I'm also not entirely 'pro' any one type of purchase model, but I've been stitched up at least as often with boxed software/major version upgrades as I have with subs.

Professor Bear

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Re: Adobe Creative Cloud (or: Monopolies in Action)
« Reply #38 on: 18 November, 2013, 04:12:52 pm »
Manga Studio is not quite there yet - I really dislike the file architecture they currently have as of MS5 to the point I downgraded back to EX4 - but one day Smith Micro will remember that they really like money, and then they'll notice that there are a lot of people who want to spend money on an art programme, and then they will bang these two thought-rocks together - probably for a little longer than one might consider necessary - until sparks appear, and then Adobe won't have to go fuck themselves like we want them to because everyone else will do that for them.

Steve Green

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Re: Adobe Creative Cloud (or: Monopolies in Action)
« Reply #39 on: 18 November, 2013, 04:38:28 pm »
I don't see how it was hurting - personally I think 18-month cycles are about right for apps of a certain complexity - I really wouldn't want to risk perpetually breaking something with an update.
The problem is, what really happened was every 18 months, Adobe had to try and make the shareholders happy by firing out an update to the entire suite, whether individual apps needed updating or not. This resulted in apps getting half-arsed features they didn't need, other apps not getting the updates they really did need, and quite a few occasions of desperately needed fixes essentially not occurring until the next 18-month cycle.

I'm also not entirely 'pro' any one type of purchase model, but I've been stitched up at least as often with boxed software/major version upgrades as I have with subs.

I'd only been using since CS5 as a suite, and that was off the back of a promotion when Apple were monkeying around with FCP. I never had a problem really - I barely use Photoshop, it's mainly After Effects and Premiere - the others are just handy for the odd thing.

I don't think suites themselves are necessarily a great thing either, for the reasons you mention, Autodesk are in an especially dumb self-imposed place with 3x3D apps that do broadly the same thing.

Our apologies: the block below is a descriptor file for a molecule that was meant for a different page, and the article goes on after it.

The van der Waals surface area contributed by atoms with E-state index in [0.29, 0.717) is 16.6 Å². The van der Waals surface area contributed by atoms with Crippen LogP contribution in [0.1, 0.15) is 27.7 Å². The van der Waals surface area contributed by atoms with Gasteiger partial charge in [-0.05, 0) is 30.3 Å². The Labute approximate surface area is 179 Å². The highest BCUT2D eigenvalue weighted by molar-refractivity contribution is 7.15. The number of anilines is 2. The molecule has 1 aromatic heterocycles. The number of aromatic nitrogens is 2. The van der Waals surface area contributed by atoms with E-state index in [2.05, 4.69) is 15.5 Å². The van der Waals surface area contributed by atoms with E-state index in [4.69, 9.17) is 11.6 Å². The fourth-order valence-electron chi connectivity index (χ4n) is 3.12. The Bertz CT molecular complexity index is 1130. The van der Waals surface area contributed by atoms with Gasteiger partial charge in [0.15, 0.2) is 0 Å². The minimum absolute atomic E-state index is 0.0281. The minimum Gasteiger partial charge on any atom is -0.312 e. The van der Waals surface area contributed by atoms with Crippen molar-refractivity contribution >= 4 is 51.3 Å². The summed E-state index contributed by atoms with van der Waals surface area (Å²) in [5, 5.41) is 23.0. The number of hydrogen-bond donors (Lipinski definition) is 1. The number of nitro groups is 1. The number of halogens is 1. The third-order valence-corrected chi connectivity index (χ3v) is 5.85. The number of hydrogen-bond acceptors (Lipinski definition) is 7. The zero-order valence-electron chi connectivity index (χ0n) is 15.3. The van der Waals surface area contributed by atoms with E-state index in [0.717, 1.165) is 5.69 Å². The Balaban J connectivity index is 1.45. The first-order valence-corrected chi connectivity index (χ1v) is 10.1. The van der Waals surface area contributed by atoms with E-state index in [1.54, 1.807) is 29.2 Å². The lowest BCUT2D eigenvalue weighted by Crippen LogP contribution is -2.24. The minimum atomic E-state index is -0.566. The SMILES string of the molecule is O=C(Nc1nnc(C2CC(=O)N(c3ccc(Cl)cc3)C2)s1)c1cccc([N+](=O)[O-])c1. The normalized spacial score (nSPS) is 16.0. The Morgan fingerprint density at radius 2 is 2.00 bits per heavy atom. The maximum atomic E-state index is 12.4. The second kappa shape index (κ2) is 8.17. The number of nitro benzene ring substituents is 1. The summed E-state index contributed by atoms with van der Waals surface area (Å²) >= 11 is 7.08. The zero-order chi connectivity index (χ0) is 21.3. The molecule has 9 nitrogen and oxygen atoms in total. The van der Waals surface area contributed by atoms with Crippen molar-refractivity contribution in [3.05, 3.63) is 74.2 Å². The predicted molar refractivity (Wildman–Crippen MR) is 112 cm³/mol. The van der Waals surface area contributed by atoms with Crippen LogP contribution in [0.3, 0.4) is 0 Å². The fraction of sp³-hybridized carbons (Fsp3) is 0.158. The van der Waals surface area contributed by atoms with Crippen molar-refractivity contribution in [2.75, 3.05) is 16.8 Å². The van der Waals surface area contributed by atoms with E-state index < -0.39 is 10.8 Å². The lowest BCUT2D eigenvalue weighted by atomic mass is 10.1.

Pleasing shareholders seems to be a particularly shit way to drive the development of this kind of software, it doesn't matter whether it's boxed or rental model.

I'd just like to be given the opportunity to choose the least shit method, and Adobe have taken that option away.

Jim_Campbell

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Re: Adobe Creative Cloud (or: Monopolies in Action)
« Reply #40 on: 29 November, 2013, 08:46:39 am »
If I could find an alternative to Illustrator, I'd feel a lot happier. My only option when Adobe inevitably drop CS6 support to try and push everyone onto CC at present is to switch to Windows and try CorelDraw.

However, I'm going to be keeping a VERY careful eye on iDraw. There's no CMYK support at present, and I'm not convinced there are enough type-handling options, but the feature set looks like they're aiming very squarely at the Illustrator market and the developers say that CMYK  (including colour profiles) is on their 'to do' list…

It's not there yet, but it looks bloody close.

Cheers

Jim
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IndigoPrime

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Re: Adobe Creative Cloud (or: Monopolies in Action)
« Reply #41 on: 29 November, 2013, 10:33:57 am »
The problem with indies it's they've mostly been crushed under the Adobe wheels. I've reviewed a lot of promising vector packages for OS X, but most of them are now seemingly dead, including Opacity and VectorDesigner. The one that seems still very alive is Sketch, although that's very much aimed at screen designers. A lot of web pros I know have migrated to it from a mixture of Photoshop, Illustrator and Fireworks. No CMYK support, though, and I'm not sure that and other print-oriented tools will ever happen.

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Re: Adobe Creative Cloud (or: Monopolies in Action)
« Reply #42 on: 29 November, 2013, 10:48:34 am »
I wonder if there's any chance that there could be potential for a Kickstarted Adobe alternative?

Free, open-source, with each update paid for with a successive Kickstarter.

IndigoPrime

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Re: Adobe Creative Cloud (or: Monopolies in Action)
« Reply #43 on: 29 November, 2013, 11:13:20 am »
I doubt it. For apps of this complexity, you'd need a staggering amount of money and I just can't see the cash being raised on Kickstarter. If there were no alternatives for any use-cases, it might work, but there are. It's print designers who are currently largely screwed; screen designers have enough decent existing alternatives to choose from re Illustrator/Photoshop. (For print layout, I think you'd be nuts to stray from QuarkXPress or InDesign, so that's not really an avenue a dev should pursue.)

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Re: Adobe Creative Cloud (or: Monopolies in Action)
« Reply #44 on: 29 November, 2013, 10:27:18 pm »
I doubt it. For apps of this complexity, you'd need a staggering amount of money and I just can't see the cash being raised on Kickstarter.

What kind of money are we talking here? As I've seen before, sometimes KS campaigns can raise crazy amounts of money, like a million dollars for a boardgame - see Ogre (goal $20,000, amount raised $923680) and Kingdom Death: Monster (goal $35000, amount raised $2,049,721).

Here are the most funded technology projects on Kickstarter, if you want to check out how the programming projects stack up.